Dear Readers, After a year with Beliefnet, I’ve decided to move to my own domain for my blogging. It’s been a fine year — some things worked, other things didn’t. But in the end, I’ll be a better blogger on my own. My thanks to the Bnet editorial staff; they’ve been very supportive. Please change […]
Let me start with some throat-clearing. At least one friend and not a few commenters were bothered by the fact that I wrote about my own intuition before I started reflection on the biblical passages at play. One friend told me that, as a self-proclaimed Protestant, I should begin with the Bible, where Protestants always begin.
Firstly, don’t read too much into my decision to write about my intuition first. It has something to do with the fact that I was pressed for time on Monday. Further, I was trying to be a bit autobiographical, in both the introduction and intuition posts. This blog is not particularly a place for forensic arguments, like, say, my dissertation will be. Instead, it’s a place for more personal, impassioned writing.
Secondly, and I’ve been very clear on this point here and elsewhere, I do not think it possible to “begin with the Bible.” We always begin with our own hermeneutical assumptions. Always. No exceptions. A human being cannot escape her/his own hermeneutical horizon. You are encased in it, just as you are encased in your own skin. There’s no escape.
Does this mean that I reject the Lutheran formula of sola scriptura? Well, insofar as sola scriptura is naive to everyone’s interpretive biases, yes. I don’t think I can actually rely on scripture alone. I am always also reliant upon my own reason to interpret and apply scriptural truth (this just in, Tony Jones believes in scriptural truth!). (Just a side question here: Doesn’t sola mean “alone”? As in, all-by-itself-with-nothing-else? How, then, can there be five solas? Is that not logically incoherent?)
So, I might approach the Bible differently than you do. So be it.
Now, on to Genesis!
Let’s begin by looking at what the text really says:
Now, it probably won’t surprise many for me to confess that I don’t think the creation of the cosmos really happened in quite the way it is described in either this creation narrative, or the one preceding it in Genesis 1:1 – 2:3. But my belief that the cosmos is 12-16 billion years old does not mean that I don’t consider the Genesis account true. Quite to the contrary, I do consider it true. (Truth and factuality are not the same.) So, let’s deal with it’s truth.
Adam and Eve are forbidden to eat the fruit of the Tree of Life by God, and bidden to eat it by the serpent. Eve listens to the latter and passes the fruit to her partner. He partakes as well. God discovers their disobedience, and they must pay the consequences.
First, let us note that there are a couple catching phrases in the narrative. One is that the serpent tells Eve that fruit will allow her to know “good and evil,” and Eve decides to eat the fruit, in part, because it was “desirable for gaining wisdom.”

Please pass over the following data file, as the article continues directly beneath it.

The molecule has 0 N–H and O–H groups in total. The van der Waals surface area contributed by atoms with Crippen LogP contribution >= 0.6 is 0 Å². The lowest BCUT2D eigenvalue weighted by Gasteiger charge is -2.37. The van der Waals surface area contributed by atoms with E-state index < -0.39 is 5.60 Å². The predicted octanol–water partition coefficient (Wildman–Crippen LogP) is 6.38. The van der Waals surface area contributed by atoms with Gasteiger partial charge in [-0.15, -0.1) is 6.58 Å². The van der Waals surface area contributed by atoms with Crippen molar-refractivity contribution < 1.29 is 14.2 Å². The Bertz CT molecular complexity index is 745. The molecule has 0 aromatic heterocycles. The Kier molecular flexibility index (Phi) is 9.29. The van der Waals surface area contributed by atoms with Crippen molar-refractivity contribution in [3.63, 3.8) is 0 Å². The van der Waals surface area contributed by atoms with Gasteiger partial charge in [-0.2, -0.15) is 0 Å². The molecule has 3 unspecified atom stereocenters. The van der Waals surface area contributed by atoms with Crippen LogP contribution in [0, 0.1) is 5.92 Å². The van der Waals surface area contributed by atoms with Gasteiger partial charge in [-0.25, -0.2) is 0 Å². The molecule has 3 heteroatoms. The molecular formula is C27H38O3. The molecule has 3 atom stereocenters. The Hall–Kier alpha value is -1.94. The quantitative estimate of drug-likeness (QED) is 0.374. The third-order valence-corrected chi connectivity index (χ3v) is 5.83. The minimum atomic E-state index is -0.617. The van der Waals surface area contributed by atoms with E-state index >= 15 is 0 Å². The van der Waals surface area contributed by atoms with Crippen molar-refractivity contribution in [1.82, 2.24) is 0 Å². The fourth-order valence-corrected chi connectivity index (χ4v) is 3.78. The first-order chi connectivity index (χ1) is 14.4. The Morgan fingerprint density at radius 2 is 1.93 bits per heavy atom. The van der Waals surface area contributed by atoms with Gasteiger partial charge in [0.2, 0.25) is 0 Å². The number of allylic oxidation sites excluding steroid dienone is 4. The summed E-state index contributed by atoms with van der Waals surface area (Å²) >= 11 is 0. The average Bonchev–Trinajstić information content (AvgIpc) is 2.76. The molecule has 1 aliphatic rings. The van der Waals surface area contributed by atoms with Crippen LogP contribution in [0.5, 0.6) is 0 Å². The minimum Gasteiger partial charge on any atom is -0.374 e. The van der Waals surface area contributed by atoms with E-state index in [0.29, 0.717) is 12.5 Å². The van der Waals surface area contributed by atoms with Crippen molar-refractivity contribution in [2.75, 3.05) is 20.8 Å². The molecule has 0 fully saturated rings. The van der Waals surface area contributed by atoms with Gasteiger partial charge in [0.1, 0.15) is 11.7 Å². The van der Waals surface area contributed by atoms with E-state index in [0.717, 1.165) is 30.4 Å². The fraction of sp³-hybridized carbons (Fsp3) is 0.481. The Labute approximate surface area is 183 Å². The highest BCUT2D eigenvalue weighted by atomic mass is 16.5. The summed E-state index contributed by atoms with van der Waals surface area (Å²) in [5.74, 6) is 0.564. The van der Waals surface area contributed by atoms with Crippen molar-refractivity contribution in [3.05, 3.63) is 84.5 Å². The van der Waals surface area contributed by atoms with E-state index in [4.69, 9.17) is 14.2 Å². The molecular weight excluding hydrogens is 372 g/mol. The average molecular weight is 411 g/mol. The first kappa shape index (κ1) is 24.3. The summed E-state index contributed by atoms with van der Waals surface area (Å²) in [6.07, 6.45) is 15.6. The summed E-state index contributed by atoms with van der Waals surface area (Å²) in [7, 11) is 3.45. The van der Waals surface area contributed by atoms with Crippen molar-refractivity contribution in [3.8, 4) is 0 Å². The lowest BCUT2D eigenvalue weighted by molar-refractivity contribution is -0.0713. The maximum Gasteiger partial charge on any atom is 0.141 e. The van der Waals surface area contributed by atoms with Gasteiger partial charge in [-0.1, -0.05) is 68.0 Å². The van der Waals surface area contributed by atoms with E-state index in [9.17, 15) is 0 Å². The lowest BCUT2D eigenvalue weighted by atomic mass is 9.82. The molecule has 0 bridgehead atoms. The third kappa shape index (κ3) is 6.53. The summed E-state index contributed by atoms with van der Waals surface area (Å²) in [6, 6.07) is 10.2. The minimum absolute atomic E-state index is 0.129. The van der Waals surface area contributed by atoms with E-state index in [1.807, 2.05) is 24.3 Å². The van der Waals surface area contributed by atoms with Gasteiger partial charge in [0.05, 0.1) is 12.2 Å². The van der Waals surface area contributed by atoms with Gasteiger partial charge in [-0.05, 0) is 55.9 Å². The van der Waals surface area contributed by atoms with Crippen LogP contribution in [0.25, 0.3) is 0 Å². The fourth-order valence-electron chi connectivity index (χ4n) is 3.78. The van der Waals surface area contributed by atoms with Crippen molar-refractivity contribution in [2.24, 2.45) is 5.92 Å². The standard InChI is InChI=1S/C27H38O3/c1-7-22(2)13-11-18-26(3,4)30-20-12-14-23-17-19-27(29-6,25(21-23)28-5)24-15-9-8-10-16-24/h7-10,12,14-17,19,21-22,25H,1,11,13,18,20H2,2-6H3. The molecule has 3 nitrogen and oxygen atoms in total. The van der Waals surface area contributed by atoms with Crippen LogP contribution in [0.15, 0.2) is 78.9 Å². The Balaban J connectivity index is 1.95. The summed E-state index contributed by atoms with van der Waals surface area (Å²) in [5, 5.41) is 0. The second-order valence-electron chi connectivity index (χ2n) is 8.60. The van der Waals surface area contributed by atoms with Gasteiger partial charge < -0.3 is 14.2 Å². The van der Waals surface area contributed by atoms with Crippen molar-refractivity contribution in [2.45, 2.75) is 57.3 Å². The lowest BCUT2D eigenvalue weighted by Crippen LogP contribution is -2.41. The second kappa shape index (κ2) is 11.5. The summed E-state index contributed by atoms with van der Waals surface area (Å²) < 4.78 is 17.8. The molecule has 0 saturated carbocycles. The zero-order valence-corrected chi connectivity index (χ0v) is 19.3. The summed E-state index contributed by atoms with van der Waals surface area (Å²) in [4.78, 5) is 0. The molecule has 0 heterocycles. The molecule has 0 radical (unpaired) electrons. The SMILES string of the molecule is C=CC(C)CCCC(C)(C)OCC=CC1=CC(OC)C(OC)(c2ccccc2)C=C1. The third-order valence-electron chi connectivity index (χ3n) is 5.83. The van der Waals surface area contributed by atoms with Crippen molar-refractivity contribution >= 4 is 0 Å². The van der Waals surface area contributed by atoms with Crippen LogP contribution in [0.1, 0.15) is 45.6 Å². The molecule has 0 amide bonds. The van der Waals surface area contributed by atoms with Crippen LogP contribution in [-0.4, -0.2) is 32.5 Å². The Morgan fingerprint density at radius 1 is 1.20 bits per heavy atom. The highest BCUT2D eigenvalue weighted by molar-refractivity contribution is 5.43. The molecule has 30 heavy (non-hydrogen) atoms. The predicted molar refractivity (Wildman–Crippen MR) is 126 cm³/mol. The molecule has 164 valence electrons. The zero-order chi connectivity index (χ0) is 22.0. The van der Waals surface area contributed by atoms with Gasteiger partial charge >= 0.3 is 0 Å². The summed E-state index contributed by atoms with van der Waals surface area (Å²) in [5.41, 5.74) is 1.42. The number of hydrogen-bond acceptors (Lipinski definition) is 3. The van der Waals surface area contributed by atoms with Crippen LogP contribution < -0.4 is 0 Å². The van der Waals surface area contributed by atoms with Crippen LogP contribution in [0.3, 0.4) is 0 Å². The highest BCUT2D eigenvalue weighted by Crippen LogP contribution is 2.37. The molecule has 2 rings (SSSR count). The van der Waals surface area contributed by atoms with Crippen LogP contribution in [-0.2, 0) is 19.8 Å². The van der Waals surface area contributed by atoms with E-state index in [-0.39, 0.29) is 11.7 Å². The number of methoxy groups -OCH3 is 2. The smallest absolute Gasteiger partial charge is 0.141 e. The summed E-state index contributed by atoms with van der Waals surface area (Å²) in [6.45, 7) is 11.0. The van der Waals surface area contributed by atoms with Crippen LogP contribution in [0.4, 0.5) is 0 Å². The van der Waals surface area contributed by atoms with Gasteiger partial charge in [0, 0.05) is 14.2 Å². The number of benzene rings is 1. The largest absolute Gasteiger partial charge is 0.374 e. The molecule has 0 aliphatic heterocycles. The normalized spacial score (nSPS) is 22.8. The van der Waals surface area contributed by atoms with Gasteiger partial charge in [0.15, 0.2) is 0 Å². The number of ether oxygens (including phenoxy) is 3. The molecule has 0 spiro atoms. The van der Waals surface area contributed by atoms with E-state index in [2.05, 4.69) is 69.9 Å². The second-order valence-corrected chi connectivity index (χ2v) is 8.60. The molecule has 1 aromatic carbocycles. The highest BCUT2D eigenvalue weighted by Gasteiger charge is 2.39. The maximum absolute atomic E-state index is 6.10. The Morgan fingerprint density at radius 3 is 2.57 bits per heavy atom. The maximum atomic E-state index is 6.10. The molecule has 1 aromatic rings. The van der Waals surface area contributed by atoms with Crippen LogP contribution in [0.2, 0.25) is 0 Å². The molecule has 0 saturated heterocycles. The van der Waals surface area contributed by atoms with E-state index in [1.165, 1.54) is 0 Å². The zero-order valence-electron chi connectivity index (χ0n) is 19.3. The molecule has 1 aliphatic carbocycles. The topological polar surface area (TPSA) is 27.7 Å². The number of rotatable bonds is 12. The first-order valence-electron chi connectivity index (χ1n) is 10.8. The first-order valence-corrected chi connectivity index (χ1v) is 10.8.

“Then the eyes of both of them were opened,” they became ashames of their nakedness, sewed themselves fig-leaf garments, and thus there choise was discovered by God.
There are all sorts of interesting interpretive points to be made, but since we’re focusing on the doctrine of Original Sin, let’s focus on the consequences of their actions. Because of their fruity indulgence, A&E become aware and ashamed of their nakedness. And God, in turn, lays the smack down on them: the woman will have pain in childbirth and be subservient to the man; the man will toil to bring food from the earth; they are cast out of the garden; and they will both die.
In the biblical account, this is surely the orginal sin. And I think it’s clear that it is meant to be paradigmatic of the human condition. Given the choice, the passage seems to teach, each of us would choose the fruit that opens our eyes rather than trusting God who tells us we don’t need our eyes opened.
But is this Original Sin? That is, is there anything in the passage that says that A&E might have not chosen to eat the fruit? Or, more to the point of the Western theological notion of Original Sin, that the consequences of their sin has been passed down to every subsequent human via the act of intercourse (thus exempting only Jesus if Nazareth from this inheritence)? Is there something in the passage that would lead us to believe that, as we learned yesterday, this is an “inherited spiritual disease or defect in human nature”?
Based on 1) My own hermeneutical position that this story is truthful in that it is paradigmatic as opposed to factual, and 2) Nothing in the biblical narrative indicates that A&E were changed at the genetic level that would infect subsequent generations, I’ll conclude this: The account of the original sin in Genesis 3 teaches us a lot about the state of human nature, our freedom to know right from wrong, and our proclivity to not necessarily trust God. But it does not teach that the sin of Adam and Eve is responsible for the sins of subsequent generations.